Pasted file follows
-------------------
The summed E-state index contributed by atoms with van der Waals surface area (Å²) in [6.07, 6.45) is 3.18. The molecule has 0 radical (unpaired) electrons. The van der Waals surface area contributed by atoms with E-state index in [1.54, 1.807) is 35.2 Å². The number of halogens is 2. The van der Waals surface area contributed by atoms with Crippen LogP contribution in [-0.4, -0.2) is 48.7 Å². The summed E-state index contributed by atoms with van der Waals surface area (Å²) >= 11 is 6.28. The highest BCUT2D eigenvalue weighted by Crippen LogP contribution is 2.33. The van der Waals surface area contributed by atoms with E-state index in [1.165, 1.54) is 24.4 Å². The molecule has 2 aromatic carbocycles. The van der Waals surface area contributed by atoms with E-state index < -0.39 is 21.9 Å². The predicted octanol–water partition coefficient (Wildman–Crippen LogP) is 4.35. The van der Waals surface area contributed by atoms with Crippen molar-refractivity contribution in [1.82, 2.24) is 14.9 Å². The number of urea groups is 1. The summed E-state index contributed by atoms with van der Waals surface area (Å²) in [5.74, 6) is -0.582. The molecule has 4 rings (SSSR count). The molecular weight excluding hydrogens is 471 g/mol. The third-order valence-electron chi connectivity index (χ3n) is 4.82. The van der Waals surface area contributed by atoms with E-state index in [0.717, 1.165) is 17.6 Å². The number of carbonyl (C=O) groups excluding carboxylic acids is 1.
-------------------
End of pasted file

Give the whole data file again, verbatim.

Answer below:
The summed E-state index contributed by atoms with van der Waals surface area (Å²) in [6.07, 6.45) is 3.18. The molecule has 0 radical (unpaired) electrons. The van der Waals surface area contributed by atoms with E-state index in [1.54, 1.807) is 35.2 Å². The number of halogens is 2. The van der Waals surface area contributed by atoms with Crippen LogP contribution in [-0.4, -0.2) is 48.7 Å². The summed E-state index contributed by atoms with van der Waals surface area (Å²) >= 11 is 6.28. The highest BCUT2D eigenvalue weighted by Crippen LogP contribution is 2.33. The van der Waals surface area contributed by atoms with E-state index in [1.165, 1.54) is 24.4 Å². The molecule has 2 aromatic carbocycles. The van der Waals surface area contributed by atoms with E-state index < -0.39 is 21.9 Å². The predicted octanol–water partition coefficient (Wildman–Crippen LogP) is 4.35. The van der Waals surface area contributed by atoms with Crippen molar-refractivity contribution in [1.82, 2.24) is 14.9 Å². The number of urea groups is 1. The summed E-state index contributed by atoms with van der Waals surface area (Å²) in [5.74, 6) is -0.582. The molecule has 4 rings (SSSR count). The molecular weight excluding hydrogens is 471 g/mol. The third-order valence-electron chi connectivity index (χ3n) is 4.82. The van der Waals surface area contributed by atoms with E-state index in [0.717, 1.165) is 17.6 Å². The number of carbonyl (C=O) groups excluding carboxylic acids is 1.